Fifteen years ago, my first book – The Art of Falling Apart – was published by a major UK imprint. It, and my second book, Subpoena Colada, sank without trace.

Hardly any sales. No reviews. The only contact I had with readers was when a friend handed me a copy of Subpoena Colada that she had bought in a charity shop, and a note slipped out on which the reader had noted all the legal points that I had got wrong. Not quite what I had in mind. I’d always had the dream that one day I would see a commuter with one of my books open on his or her lap while I took the train into work (this would be just before I quite working to write full time, of course). That didn’t happen, either.


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The whole thing soured me to the idea of a life as a novelist and I stopped writing for several years. My agent and I parted ways. My editor left and I never heard from my publisher again. The experience just sucked all of the fun out of it for me. It feels funny writing that now, when you’d have to put me in shackles to stop me from writing, but that was exactly how I felt.


And then Amazon introduced the Kindle to the market. They made it possible for authors to publish directly, without the need for gatekeepers or middlemen. Three years ago, in early 2012, I published The Black Mile myself.


It didn’t do anything much to start with. I didn’t have a clue how to market it. I couldn’t get reviews. I couldn’t get people to buy. How could I get reviews without sales? How could I get sales without reviews? I couldn’t solve that equation for the life of me, but I could see there was potential on the platform and so I kept going.


I am so glad that I did.


I wrote The Imposter, and then the character that changed everything. I have written seven John Milton novels and two novellas. I wrote three Beatrix Rose novels and three novellas. I have over 20 books available for sale now – on all the major eBook platforms.


As I write this now, I have three titles in the Top #20 bestselling books on Amazon.co.uk and In Cold Blood has been as high as #2 overall.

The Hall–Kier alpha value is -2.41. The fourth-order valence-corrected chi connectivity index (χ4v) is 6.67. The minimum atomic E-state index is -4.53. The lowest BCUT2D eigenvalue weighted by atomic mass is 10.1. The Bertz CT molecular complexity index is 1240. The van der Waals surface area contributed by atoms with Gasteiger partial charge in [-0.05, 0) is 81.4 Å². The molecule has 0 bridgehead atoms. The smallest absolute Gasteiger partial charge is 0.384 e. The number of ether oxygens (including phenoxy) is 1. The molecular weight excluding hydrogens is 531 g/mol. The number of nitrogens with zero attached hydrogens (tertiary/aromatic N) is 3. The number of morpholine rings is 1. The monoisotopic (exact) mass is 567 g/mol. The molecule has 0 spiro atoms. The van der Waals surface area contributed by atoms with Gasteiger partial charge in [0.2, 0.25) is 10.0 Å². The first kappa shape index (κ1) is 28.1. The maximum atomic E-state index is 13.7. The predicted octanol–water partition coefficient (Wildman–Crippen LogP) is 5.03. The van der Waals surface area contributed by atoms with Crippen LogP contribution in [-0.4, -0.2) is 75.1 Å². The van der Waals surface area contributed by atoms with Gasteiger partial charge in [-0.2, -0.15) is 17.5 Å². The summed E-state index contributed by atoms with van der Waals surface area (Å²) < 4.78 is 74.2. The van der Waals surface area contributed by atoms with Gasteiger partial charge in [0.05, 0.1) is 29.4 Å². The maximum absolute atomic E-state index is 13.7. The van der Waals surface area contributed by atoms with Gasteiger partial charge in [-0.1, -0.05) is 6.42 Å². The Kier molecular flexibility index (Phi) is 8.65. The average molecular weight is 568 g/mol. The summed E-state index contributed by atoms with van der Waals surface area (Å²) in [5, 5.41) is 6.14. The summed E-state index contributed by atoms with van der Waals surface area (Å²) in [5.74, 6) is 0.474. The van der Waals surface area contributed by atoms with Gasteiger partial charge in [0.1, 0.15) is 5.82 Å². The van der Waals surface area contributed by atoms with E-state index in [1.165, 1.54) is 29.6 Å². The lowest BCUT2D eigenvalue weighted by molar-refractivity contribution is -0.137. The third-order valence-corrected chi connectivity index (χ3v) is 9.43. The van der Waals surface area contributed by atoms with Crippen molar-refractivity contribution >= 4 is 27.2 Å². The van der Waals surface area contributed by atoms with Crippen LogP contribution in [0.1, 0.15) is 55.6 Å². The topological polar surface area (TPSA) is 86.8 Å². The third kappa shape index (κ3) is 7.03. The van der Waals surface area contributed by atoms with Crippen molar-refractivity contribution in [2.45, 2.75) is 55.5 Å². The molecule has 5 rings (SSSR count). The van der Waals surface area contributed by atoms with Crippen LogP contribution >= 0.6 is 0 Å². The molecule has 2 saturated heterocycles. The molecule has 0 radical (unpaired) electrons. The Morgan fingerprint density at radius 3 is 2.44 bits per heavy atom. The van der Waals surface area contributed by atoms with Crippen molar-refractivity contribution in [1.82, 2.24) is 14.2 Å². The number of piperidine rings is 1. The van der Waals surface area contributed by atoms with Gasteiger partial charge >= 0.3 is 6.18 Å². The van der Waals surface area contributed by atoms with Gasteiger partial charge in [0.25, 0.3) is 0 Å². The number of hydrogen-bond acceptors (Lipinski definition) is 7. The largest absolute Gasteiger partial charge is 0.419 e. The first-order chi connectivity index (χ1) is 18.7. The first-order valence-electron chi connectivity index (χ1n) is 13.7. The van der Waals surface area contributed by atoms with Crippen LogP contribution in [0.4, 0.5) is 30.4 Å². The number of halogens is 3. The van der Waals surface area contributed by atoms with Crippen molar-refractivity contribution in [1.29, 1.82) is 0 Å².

My first John Milton box set is ranking just inside the top #200.


I have thousands of reviews.


I have over 32,000 readers on my mailing list, 9,000 fans on Facebook and 4,000 followers on Twitter.


I get emails and positive feedback from readers every single day. I sometimes get negative feedback, too, but that’s OK – I have thick skin, and I can use their criticism to become a better writer. I reply to every single piece of correspondence, good or bad. It’s a highlight of my day.


My Beatrix Rose books have been optioned for film or TV adaptations by an amazing Hollywood production company, and I’ve been approached by producers to write spec scripts for them (when before they wouldn’t have answered the phone to me). The BBC has enquired about the rights to other series.


Audible have purchased the audio rights to my Milton books and those have sold brilliantly, too.


Amazon is currently featuring me on the front page of the entire store as one of their “gateway” success stories.


I had a Forbes article written about me that went semi-viral.


I run training for other authors to teach them how to market their books.


All of that is amazing, and I regularly have to pinch myself that it has really happened.


And then there’s this.